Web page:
Mulch Ado About Nothing

comments (0) June 16th, 2015

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jgthegardener jgthegardener, member
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With gardening season in full swing, gardeners from all around are taking to the outdoors to nourish their plants. Gardeners have different ideas about which mulch is the best. With so many types of mulch available, how do you find the right one for your garden?

Things to Consider First

Not all mulch is created equal, and some will be more suited for the task at hand depending on your garden. Before choosing your mulch, you should consider:

    What kind of crops you're growing. Plastic wrap around tomato plants can prevent moisture from reaching the plants and promote blossom end rot, meaning a different kind of mulch would be a better match for that crop.

    The weather in your area. Some mulches retain more heat than others, which is great for places with a cooler summer but would be disastrous in another climate.

    Your soil. Is your soil dry? Does the pH need to be adjusted?

Pine Needles

Pine needles can be hard to find commercially, but raking them up from around pine plantings to use should supply enough mulch. Pine needles can be left on all year as long as you renew the mulch annually.

Pine needles:

    can be aesthetically pleasing and bring a bit of flair to your garden

    decompose slowly

    resist compaction.

    are easy to work with 

    acidify the soil for acid loving plants like azaleas, gardenias and hydrangeas


Keep in mind that hay and straw are different things – hay is generally more nutritious for your soil, while straw is better for just covering the ground and creating walkways. Hay may contain weed seeds but many gardeners just use a process that kills the weeds called solarization – wrapping bales of hay in clear plastic and allowing them to sit in the sun for a week or two. If you have a larger area to cover and plan to buy giant bales of hay, consider utilizing a forklift to help you move your mulch.

Using hay in your garden:

    improves the quality of your soil

    retains water 

    can suppress or prevent weeds

Tree Bark

Bark mulch is generally made from the byproduct of milled woods such as Douglas fir, redwood, pine and spruce trees. This mulch can be found in three different varieties: bark chunks, bark granules and shredded bark. Some bark mulch may be toxic to new plants, especially if the bark is fresh – always try to buy bark mulch that has been weathered before using it.

Bark mulch is:

    resistant to compaction

    a slightly heavier mulch and less likely to blow in the wind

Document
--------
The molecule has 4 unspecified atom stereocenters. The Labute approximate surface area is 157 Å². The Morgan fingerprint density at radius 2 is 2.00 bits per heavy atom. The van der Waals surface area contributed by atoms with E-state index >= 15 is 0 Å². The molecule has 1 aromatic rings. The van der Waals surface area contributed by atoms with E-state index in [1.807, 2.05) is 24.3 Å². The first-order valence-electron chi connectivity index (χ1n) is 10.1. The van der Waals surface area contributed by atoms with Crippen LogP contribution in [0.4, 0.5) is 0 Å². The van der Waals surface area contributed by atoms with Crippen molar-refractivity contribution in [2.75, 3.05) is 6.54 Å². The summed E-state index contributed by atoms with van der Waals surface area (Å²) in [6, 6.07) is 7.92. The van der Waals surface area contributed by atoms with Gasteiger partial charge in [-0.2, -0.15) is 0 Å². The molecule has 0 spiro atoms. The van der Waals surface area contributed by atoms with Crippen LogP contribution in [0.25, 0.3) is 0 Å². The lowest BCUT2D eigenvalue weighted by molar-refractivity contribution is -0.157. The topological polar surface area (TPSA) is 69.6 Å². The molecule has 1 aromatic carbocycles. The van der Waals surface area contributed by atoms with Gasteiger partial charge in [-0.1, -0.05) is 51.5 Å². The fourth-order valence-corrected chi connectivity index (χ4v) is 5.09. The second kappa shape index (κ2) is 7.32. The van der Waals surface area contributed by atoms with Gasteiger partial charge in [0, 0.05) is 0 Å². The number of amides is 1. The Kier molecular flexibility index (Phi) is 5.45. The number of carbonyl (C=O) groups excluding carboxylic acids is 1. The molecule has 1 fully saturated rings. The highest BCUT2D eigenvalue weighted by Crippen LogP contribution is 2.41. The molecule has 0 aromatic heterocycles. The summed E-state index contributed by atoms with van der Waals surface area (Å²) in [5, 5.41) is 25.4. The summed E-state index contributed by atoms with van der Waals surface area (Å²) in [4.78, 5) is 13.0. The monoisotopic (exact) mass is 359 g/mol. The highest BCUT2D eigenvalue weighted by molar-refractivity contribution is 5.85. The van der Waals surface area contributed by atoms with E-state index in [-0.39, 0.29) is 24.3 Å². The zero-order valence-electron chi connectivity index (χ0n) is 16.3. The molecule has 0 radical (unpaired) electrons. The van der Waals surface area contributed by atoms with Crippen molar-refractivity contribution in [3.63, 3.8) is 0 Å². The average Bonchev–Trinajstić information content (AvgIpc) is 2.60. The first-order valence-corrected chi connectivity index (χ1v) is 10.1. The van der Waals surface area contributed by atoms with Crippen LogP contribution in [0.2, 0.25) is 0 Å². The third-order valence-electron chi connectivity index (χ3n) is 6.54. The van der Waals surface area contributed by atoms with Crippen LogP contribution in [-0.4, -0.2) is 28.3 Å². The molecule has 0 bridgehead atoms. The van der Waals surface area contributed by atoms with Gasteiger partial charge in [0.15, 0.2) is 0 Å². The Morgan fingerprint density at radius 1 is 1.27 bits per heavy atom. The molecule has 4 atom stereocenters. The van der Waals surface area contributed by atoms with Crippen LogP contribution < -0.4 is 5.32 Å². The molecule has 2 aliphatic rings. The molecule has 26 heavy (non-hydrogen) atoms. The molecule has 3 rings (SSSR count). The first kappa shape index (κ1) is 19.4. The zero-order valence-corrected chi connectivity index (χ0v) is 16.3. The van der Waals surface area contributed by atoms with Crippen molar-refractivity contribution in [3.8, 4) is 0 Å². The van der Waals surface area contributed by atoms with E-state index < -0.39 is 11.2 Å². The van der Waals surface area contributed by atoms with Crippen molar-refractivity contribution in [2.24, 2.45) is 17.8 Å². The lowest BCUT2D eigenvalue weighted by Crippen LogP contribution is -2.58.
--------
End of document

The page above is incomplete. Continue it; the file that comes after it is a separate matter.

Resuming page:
attractive and natural looking in your garden

    widely available

Black Plastic

Obviously, plastic isn't organic like our other options and doesn't decay, but it offers other benefits.

Plastic mulch:

    draws in more heat and is ideal for cooler summers

    keeps water from escaping

    suppresses weed growth

The downside of plastic mulch is that while it traps water, it also doesn't allow water through the barrier, preventing new water from reaching the soil.


Newspaper is an option that is not only cheap and widely available, but also encourages earthworms to till the soil in your garden and fertilize the area with castings.


To use newspaper in your garden:

    avoid colorful glossy paper that takes longer to break down and may contain toxic chemicals

    bend down any tall weeds before covering

    take newspapers and lay them end-to-end around your plants, covering all the weeds and preventing light from reaching them

    cover newspaper with a layer of a different kind of mulch about 3 inches high to keep the newspaper from blowing away

Cocoa Shell Mulch

Cocoa shell mulch is made from – you guessed it – cocoa shells. Not only does it add a beautiful textured look to your garden, it also smells pleasantly chocolaty and delicious. One word of caution: Cocoa mulch can be toxic to dogs, so if your home is filled with furry friends you might want to avoid this option.

Cocoa mulch:

    looks beautiful and natural; imitates the color of soil

    will not fade over time; cocoa shell mulch only gets darker as it ages 

    will smell of chocolate for weeks 

    breaks down to feed your plants 

    attracts earthworms


There is no one wonder mulch that does it all with no drawbacks; each option has its own list of pros and cons. With so many options out there, you have plenty to choose from when finding the mulch that works best for your garden. If you find that one type of mulch isn't yielding the results you'd like to see, give another mulch a shot and keep an eye out for changes. A healthy, weedless garden may be just a distant dream for some of us, but that shouldn't stop us from trying. 

posted in: Gardening, mulch, hay